The story of the South African gold and diamond fields and of the men who rose to wealth and notoriety as a result of their exploitation has stimulated writers since the 1870s, when diamonds were first discovered. And yet amongst the millions of words there are curious lacunae, particularly in the area of biography. The key figures are Cecil Rhodes, Barney Barnato, Alfred Beit, J.B. Robinson, Solly Joel and Julius Wernher. None has a definitive biography, and on someone such as Beit there is an almost complete silence. This is even more true of the minor figures, such as Rhodes's henchman Rutherfoord Harris, his partner Charles Rudd, or even Leander Starr Jameson. Paradoxically, there exists a first-rate scholarly account of Rhodes's involvement with the annexation of Bechuanaland - yet no similar treatment of his life. Even the most recent biography (by J. Flint, 1976) is inadequate on certain areas of his life. If one wants to learn about Neville Pickering, his first private secretary and the great love of his life (Rhodes, in his second will, left his estate to Pickering), one must turn to Brian Roberts's Cecil Rhodes and the Princess, where, for the first and only time, Pickering's early life and background are accurately delineated. Other murky areas - Rhodes's dealings with Lobengula and the Matabele, the formation of the British South Africa Company, the widespread concession racketeering - still await their chroniclers.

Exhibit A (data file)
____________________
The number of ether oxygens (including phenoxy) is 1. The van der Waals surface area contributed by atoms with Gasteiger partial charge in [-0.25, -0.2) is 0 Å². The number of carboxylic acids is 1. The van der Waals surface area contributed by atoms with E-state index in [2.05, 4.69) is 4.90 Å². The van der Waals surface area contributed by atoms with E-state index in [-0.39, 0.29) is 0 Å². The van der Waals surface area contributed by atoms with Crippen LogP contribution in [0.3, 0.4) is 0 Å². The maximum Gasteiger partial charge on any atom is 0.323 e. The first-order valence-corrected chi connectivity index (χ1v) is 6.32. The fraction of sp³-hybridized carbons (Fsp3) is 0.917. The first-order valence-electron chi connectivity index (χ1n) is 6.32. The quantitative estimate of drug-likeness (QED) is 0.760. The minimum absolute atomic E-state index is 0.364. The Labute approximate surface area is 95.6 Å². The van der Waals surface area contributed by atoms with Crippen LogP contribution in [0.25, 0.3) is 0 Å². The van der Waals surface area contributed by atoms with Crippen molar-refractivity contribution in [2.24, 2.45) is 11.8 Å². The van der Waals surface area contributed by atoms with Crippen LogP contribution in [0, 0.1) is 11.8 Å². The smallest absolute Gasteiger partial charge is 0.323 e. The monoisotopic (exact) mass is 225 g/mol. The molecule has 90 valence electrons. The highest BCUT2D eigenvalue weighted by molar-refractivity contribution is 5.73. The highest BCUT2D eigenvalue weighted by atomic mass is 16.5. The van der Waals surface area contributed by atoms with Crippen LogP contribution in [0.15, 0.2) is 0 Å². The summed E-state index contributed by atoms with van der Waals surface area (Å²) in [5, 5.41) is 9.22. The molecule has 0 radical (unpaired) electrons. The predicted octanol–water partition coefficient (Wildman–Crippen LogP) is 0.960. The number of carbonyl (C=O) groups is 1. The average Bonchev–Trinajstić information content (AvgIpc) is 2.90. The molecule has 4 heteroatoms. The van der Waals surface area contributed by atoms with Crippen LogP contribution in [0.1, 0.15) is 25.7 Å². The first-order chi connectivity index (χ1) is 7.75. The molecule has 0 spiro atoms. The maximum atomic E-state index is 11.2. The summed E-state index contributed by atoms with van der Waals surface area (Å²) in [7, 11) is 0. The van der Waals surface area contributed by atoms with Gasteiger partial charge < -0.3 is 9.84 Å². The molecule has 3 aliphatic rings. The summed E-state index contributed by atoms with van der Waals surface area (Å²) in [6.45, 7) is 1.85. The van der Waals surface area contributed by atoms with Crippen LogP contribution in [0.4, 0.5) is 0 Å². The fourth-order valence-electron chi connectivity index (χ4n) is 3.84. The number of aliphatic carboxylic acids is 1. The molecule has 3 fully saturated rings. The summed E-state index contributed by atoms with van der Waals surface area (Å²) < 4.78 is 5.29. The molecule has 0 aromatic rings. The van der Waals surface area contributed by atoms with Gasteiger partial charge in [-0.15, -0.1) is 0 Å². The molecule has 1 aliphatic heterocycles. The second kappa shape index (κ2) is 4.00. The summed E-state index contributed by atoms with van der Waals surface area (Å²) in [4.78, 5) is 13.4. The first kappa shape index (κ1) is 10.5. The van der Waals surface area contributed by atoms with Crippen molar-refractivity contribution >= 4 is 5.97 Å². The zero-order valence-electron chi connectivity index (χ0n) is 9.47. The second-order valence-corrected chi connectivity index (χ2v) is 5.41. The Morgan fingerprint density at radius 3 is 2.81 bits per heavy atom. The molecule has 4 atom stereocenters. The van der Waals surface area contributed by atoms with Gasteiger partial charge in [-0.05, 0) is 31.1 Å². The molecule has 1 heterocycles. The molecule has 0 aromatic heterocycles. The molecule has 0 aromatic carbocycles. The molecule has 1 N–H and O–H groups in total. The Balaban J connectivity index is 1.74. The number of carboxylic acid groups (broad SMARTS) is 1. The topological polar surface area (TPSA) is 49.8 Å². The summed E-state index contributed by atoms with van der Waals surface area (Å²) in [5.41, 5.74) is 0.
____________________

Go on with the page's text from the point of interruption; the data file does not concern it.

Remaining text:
LRB 5 September 1985 | PDF Download